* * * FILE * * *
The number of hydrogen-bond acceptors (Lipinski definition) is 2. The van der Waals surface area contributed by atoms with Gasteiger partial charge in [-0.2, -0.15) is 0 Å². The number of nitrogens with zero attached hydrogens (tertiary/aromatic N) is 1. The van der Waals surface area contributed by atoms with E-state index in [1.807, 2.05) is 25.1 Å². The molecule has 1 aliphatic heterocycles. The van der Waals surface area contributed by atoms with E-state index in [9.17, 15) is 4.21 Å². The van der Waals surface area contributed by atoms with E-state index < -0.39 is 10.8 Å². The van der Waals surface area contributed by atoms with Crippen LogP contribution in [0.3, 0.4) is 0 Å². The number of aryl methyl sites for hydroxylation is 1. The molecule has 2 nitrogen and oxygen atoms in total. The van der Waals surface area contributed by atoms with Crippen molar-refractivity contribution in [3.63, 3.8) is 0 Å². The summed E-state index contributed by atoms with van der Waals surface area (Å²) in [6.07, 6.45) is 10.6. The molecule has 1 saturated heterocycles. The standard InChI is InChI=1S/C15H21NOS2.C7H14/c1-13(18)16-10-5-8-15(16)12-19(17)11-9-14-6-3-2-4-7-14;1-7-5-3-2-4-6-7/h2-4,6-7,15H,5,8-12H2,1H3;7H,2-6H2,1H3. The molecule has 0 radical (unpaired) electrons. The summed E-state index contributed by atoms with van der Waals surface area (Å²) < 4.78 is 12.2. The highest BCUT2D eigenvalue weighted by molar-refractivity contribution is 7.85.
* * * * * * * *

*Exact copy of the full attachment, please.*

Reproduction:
The number of hydrogen-bond acceptors (Lipinski definition) is 2. The van der Waals surface area contributed by atoms with Gasteiger partial charge in [-0.2, -0.15) is 0 Å². The number of nitrogens with zero attached hydrogens (tertiary/aromatic N) is 1. The van der Waals surface area contributed by atoms with E-state index in [1.807, 2.05) is 25.1 Å². The molecule has 1 aliphatic heterocycles. The van der Waals surface area contributed by atoms with E-state index in [9.17, 15) is 4.21 Å². The van der Waals surface area contributed by atoms with E-state index < -0.39 is 10.8 Å². The van der Waals surface area contributed by atoms with Crippen LogP contribution in [0.3, 0.4) is 0 Å². The number of aryl methyl sites for hydroxylation is 1. The molecule has 2 nitrogen and oxygen atoms in total. The van der Waals surface area contributed by atoms with Crippen molar-refractivity contribution in [3.63, 3.8) is 0 Å². The summed E-state index contributed by atoms with van der Waals surface area (Å²) in [6.07, 6.45) is 10.6. The molecule has 1 saturated heterocycles. The standard InChI is InChI=1S/C15H21NOS2.C7H14/c1-13(18)16-10-5-8-15(16)12-19(17)11-9-14-6-3-2-4-7-14;1-7-5-3-2-4-6-7/h2-4,6-7,15H,5,8-12H2,1H3;7H,2-6H2,1H3. The molecule has 0 radical (unpaired) electrons. The summed E-state index contributed by atoms with van der Waals surface area (Å²) < 4.78 is 12.2. The highest BCUT2D eigenvalue weighted by molar-refractivity contribution is 7.85.